Wan employs a whole lot of interesting style here, using a lot of vibrant primary colors to help create and otherworldly atmosphere in a few key scenes to nice effect. At times you definitely get the impression he's trying to channel Bava or Argento. There are also some excellent locations employed here, the abandoned hospital being the one stand out as it's got a lot of really excellent, eerie atmosphere. By the time it's all done lots of things have made loud noises, lots of things have jumped out at you and the film has borrowed from both Psycho, The Shining and more recently Hammer's The Woman In Black in large amounts, but that doesn't stop Insidious: Chapter 2 from entertaining. It's a fun horror picture, one of those movies you watch with the lights off and the sound up and big bowl of popcorn at the ready.

The DVD:


Insidious: Chapter 2 looks great in this AVC encoded 2.39.1 widescreen 1080p high definition transfer. While a lot of the movie is shot with that sort of cool blue tint that Wan is known for using, this isn't at the expense of detail and it actually works well in the context of the film's atmosphere. Detail is frequently striking and particularly revelatory in facial close up shots, while medium and long distance shots fare almost as well. Black levels are very strong, which is important considering how much of the movie's finale takes place in the dark, while flesh tones look lifelike and accurate. Texture is great, you'll notice this not only on clothing but also in the wooden furniture in the various rooms and in abandoned hospital scene where things appear appropriately dusty and decayed. Shot on digital video, this digital to digital transfer obviously doesn't suffer from any print damage or grain and the well encoded transfer is free of compression artifacts or edge enhancement issues. All in all, the picture quality here is excellent.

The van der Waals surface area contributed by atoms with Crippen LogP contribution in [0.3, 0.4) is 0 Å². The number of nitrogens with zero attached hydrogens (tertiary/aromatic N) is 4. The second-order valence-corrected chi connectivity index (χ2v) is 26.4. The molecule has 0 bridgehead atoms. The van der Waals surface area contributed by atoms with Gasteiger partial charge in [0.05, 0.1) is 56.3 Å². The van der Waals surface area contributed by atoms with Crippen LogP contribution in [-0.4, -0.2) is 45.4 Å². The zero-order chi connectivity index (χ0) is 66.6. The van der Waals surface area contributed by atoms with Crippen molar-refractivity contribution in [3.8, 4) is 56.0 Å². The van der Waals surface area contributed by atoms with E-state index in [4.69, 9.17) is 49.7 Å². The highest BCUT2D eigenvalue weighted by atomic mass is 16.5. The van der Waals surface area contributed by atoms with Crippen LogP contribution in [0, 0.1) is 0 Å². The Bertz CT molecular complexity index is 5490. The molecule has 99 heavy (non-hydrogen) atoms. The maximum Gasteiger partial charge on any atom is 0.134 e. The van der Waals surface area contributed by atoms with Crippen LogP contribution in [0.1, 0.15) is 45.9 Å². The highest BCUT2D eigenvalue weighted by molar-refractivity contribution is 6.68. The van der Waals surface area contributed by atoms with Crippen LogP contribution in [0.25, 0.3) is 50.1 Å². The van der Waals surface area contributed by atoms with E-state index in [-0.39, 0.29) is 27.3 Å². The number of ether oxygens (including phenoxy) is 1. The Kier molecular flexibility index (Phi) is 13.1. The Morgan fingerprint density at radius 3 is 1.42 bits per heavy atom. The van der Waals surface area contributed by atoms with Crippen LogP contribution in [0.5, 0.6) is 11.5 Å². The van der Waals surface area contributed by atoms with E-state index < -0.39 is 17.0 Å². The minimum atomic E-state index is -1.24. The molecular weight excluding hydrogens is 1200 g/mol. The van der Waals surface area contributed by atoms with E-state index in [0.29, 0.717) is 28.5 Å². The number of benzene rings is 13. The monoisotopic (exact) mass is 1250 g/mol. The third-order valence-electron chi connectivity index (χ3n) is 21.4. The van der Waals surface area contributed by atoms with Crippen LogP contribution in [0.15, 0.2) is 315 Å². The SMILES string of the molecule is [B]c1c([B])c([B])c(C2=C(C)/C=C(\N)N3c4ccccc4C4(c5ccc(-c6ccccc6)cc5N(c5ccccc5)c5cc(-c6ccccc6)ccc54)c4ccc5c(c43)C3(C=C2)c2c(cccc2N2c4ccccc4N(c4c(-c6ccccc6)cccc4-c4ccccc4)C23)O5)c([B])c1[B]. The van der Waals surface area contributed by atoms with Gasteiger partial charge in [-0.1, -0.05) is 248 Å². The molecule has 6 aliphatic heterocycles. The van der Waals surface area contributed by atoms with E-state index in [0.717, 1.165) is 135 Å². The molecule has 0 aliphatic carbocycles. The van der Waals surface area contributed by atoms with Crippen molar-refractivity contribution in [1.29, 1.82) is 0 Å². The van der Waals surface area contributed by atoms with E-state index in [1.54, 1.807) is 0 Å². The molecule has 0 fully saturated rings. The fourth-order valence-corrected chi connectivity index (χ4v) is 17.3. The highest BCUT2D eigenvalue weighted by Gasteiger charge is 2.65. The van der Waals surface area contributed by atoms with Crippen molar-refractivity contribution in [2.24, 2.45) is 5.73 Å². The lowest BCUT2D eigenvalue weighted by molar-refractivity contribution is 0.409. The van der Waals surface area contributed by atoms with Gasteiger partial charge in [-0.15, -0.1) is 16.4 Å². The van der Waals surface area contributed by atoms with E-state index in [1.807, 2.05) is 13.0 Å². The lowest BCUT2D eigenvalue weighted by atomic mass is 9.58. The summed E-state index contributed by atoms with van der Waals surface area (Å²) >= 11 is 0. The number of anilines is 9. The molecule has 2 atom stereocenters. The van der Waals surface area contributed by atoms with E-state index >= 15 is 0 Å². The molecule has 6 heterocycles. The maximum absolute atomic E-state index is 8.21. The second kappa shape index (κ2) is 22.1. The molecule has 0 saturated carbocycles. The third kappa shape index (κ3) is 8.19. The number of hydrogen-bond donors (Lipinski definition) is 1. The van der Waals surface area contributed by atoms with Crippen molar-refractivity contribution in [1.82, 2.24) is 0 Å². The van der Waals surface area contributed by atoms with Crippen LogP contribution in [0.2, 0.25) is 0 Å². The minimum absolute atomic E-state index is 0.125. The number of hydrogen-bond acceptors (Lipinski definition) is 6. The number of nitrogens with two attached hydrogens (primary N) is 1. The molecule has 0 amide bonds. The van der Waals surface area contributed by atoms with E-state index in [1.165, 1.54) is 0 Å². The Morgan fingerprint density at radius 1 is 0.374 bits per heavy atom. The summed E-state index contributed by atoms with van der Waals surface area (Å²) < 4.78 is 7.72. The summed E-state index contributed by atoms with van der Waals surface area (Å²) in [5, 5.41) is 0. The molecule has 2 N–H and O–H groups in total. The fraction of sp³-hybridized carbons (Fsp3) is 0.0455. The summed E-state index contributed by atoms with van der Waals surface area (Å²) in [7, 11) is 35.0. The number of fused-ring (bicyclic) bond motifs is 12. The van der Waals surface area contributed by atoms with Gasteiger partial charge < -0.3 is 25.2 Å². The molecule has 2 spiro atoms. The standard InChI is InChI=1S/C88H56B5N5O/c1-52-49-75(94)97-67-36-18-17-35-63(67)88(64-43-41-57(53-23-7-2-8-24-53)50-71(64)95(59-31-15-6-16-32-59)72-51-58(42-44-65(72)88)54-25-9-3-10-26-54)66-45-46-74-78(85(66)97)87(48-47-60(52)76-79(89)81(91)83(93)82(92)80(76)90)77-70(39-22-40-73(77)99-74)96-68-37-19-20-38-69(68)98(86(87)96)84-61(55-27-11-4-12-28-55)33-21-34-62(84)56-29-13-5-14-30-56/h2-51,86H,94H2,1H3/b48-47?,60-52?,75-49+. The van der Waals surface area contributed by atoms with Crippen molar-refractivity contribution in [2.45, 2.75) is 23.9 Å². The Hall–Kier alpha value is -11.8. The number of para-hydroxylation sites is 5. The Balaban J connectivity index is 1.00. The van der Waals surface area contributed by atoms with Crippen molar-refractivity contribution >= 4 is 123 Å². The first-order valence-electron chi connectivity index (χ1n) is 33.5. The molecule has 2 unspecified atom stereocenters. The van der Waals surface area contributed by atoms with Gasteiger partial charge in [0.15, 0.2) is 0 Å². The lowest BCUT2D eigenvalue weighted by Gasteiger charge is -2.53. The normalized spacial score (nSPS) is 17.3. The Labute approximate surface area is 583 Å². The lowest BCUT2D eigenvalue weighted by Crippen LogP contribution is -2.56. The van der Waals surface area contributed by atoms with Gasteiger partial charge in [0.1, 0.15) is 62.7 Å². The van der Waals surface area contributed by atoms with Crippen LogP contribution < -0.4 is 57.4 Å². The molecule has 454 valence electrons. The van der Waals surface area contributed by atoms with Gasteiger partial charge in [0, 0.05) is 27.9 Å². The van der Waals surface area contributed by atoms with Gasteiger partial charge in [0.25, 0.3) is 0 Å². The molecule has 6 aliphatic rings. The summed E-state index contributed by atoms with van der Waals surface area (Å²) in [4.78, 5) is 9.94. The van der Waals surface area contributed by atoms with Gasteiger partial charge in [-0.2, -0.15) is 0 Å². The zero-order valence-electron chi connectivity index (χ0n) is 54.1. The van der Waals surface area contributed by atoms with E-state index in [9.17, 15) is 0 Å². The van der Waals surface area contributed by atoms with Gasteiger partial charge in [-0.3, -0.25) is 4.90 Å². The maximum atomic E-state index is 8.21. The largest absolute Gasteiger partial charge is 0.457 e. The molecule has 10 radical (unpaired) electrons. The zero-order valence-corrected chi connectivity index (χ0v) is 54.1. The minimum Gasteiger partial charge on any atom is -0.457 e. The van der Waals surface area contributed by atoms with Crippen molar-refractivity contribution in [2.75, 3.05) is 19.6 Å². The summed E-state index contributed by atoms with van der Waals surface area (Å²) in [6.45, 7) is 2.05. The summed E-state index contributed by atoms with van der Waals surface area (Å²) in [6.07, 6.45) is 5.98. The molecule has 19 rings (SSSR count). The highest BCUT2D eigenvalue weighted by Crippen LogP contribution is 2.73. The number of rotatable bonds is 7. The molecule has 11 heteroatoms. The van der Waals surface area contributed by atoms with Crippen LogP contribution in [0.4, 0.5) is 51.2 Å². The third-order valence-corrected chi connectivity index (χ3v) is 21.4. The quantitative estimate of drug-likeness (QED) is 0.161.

The main audio option on the disc is a good one, a fantastic one, actually, as the English language DTS-HD 5.1 Master Audio track on this disc is killer. Optional subtitles are provided in English, English SDH and Spanish. For a film as reliant on stings and jump scares as this one, it's important that the low end be strong and there are certainly no problems here in that regard as bass is plentiful and powerful. Dialogue is always crisp and clear and there are loads of great ambient effects used in the quieter and more dramatic scenes to keep you on your toes and plenty more used in the more action intensive scenes to heighten tension and provide some fun scares. A Spanish language Dolby Digital 5.1 Surround Sound track is also included.